Are you consistently getting sick?

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Did you know that research has shown 70-80% of your immune system is located in your digestive track? Poor gut health has a huge negative impact on your immune system. Some of the things implicated in this are  food allergies or sensitives. Listen to your body! GI issues like gas, bloating, the runs, stomach aches are the usual signs. Some other signs are headaches, fatigue, joint pain/inflammation, and trouble losing weight. Eating highly processed foods, high sugar foods, and a handful of real foods that you might be sensitive to can cause serious GI issues. When your gut lining gets damaged the it can block the good nutrients from getting into your bloodstream and allow the toxins in. Once it’s damaged your immune system kicks in to try and repair it. Your diet high in low nutrient dense food, sugar, and refined carbs can damage your lining. If you feel like this is you, try to reduce the processed foods, cut out added sugars and refined carbohydrates. Eat whole foods, looking as close to the way they were grown. Add in some fermented foods like raw sauerkrauts, whole fat yogurt, kefir, kimchi, miso, and kombucha. You might want to look into some probiotics to help your good gut bacteria grow back. Look for probiotics that contain multiple strains and Lactobacillus Acidophilus and Bifidobacterium Lactis.

 

Hydration:

Hydration  is key for flushing your system from toxins. During the summer it’s easy to stay hydrated and drink water throughout the day. I know first-hand during the winter it’s harder. It’s not like you sit down and chug down a cup of warm water. Of course, you are sweating more during the summer and feel the need to drink more water. But you still need to stay hydrated during the winter. Just to give you an idea water makes up 75% of babies body weight compared to the elderly which is 55% of their body weight. Everyone else is somewhere in between. Water is essential for over 300 processes occurring in your body. Of course regular water is the cheapest and easiest to get. If water is your main option a trick to help with digestion is to add a pinch of salt and a squeeze of lemon. You can also cut up fruit or herbs like mint and rosemary to your water bottle to spruce it up.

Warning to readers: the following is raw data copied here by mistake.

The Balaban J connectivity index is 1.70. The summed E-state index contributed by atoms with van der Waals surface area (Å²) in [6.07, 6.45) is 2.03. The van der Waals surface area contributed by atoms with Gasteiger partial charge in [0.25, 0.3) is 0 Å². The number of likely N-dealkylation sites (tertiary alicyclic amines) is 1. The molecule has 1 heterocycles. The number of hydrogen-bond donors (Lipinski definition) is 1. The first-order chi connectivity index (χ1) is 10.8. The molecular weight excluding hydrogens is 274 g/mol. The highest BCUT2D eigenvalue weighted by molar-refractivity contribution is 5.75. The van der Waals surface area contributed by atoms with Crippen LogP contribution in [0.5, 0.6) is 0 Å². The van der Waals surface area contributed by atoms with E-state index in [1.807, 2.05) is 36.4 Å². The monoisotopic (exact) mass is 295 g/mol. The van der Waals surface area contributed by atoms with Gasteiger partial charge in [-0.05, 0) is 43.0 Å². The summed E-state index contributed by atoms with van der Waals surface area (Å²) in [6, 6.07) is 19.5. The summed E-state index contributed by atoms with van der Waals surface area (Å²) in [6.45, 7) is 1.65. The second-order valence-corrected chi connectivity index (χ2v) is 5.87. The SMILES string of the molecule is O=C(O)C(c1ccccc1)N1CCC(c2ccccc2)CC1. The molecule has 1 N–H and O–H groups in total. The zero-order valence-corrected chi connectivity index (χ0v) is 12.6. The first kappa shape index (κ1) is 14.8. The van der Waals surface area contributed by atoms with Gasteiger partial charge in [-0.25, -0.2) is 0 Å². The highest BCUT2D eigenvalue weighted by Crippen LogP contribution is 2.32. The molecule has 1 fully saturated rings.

Other fluids:

Other fluids that are good are things like mineral water, green tea, Echinacea tea, or bone broth. I love bone broth especially when I feel like a cold is coming on. I love cooking with it, like using it to make lentils, quinoa, or rice with it instead of water. Bone broth is an excellent source of nutrients that are bio-available and easy to digest. It has a high amino acid content and a great source of animal gelatin and collagen. Some of the essential amino acids bone broth typically has which are difficult to get from diet alone are: proline, glycine, arginine, and glutamine.

 

Immune boosting supplements:

Some other supplements that can help your immunity is the obvious vitamin C. Ginger can help calm your stomach if it’s upset. Coconut oil has two bioactive fatty acids- capriylic acid and lauric acid. Lauric acid is converted into monolaurin. Monolaurin has been shown to fight bacteria, viruses and fungi. Both possess strong antimicrobial properties.

Another less commonly know is Elderberry. There are several different kinds of elderberry plants, but the most common is European elder. You can get it in syrups, gummies, lozenges, teas, or capsules. Do not eat the plant itself, it is toxic. You can sometimes purchase locally grown elderberry that has been dried and boil it to make your own syrup, which is what I usually do. I’ll add in local buckwheat honey for the most immune boosting properties. While there isn’t large scale research there are some smaller studies that show the elderberry can be beneficial to relieve cold symptoms and boost your immunity.

 

If you have any others that have helped you feel free to add them to the comments section.

 

Until then,

~Jess